Learn more about Igbo language
|Spoken in:||Nigeria, Equatorial Guinea, others|
|Region:||Nigeria and other countries|
|Total speakers:||18 million|
|Language family:|| Niger-Congo|
|Official language of:||Nigeria|
|Regulated by:||no official regulation|
|Note: This page may contain IPA phonetic symbols in Unicode. See IPA chart for English for an English-based pronunciation key.|
Igbo (also known, less commonly, as Ibo; asụsụ Ndi Igbo in Igbo) is a language spoken in Nigeria by around 18 million speakers (the Igbo), especially in the southeastern region once identified as Biafra. The language was used by John Goldsmith as an example to justify deviating from the classical linear model of phonology as laid out in The Sound Pattern of English. It is written in the Roman script. Igbo is a tonal language, like Yoruba and Chinese.
Igbo has a number of dialects, distinguished by accent or orthography but almost universally mutually intelligible, including the Idemili Igbo dialect (the version used in Chinua Achebe's epic novel, Things Fall Apart), Owerri, Ngwa, Umuahia, Nnewi, Onitsha, Awka, Abriba, Arochukwu, Nsukka, Mbaise, Ohafia, Wawa and Okigwe.
The wide variety of spoken dialects has made agreeing a standardised orthography and dialect of the Igbo language very difficult. The current Onwu orthography, a compromise between the older Lepsius orthography and a newer orthography advocated by the International Institute of African Languages and Cultures (IIALC), was agreed in 1962.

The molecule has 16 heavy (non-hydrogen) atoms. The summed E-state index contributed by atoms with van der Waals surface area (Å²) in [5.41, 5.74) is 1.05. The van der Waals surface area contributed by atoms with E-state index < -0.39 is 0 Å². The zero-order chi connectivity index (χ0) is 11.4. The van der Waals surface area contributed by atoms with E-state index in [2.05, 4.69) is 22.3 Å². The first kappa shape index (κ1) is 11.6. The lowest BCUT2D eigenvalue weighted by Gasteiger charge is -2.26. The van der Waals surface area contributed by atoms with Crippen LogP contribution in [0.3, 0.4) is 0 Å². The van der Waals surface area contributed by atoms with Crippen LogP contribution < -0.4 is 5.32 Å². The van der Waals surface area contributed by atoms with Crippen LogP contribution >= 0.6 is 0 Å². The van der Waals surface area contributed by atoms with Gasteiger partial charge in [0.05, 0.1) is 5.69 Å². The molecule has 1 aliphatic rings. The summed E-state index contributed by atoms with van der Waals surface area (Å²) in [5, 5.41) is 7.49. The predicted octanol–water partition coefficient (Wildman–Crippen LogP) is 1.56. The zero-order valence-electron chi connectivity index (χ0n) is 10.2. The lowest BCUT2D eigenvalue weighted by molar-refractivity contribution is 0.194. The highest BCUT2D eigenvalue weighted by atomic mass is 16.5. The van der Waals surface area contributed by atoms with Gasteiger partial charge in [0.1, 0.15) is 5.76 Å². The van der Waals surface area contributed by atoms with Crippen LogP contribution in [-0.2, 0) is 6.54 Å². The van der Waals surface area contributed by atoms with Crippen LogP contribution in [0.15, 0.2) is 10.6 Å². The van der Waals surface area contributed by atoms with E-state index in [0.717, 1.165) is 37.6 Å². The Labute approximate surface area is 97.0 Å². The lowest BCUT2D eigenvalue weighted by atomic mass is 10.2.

The dialect form gaining widest acceptance, Central Igbo, is based on the dialects of two members of the Ezinehite group of Igbos in Central Owerri Province between the towns of Owerri and Umuahia, Eastern Nigeria. From its proposal as a literary form in 1939 by Dr. Ida C. Ward, it was gradually accepted by missionaries, writers, and publishers across the region. In 1972, the Society for Promoting Igbo Language and Culture (SPILC), a nationalist organisation which saw Central Igbo as an imperialist exercise, set up a Standardisation Committee to extend Central Igbo to be a more inclusive language. Standard Igbo aims to cross-pollinate Central Igbo with words from Igbo dialects from outside the "Central" areas, and with the adoption of loan words.
In 1999, Chinua Achebe, the most internationally famous Igbo speaker, passionately denounced Standard Igbo and its ancestors as colonial and conservative impositions on the rich range of Igbo dialects. To illustrate his point, he delivered his lecture in a dialect peculiar only to Onitsha speakers, which was almost unintelligible to more than half the audience.
Igbo is mainly a spoken and colloquial language today, and not much Igbo literature exists. Reading and writing Igbo is not very widespread either, and Igbo is mostly used as a spoken language. Although Igbo is taught at all levels in eastern Nigerian schools, English remains the literary language that is to be studied extensively.
In many urban areas, Nigerian Pidgin English often replaces Igbo. In fact, many Igbo today do not use the Igbo language, but instead use local dialects of pidgin English.
Igbo, like many other West African languages, has borrowed many words from English. Example loanwords include the Igbo word for blue ("blu") and operator ("opareto").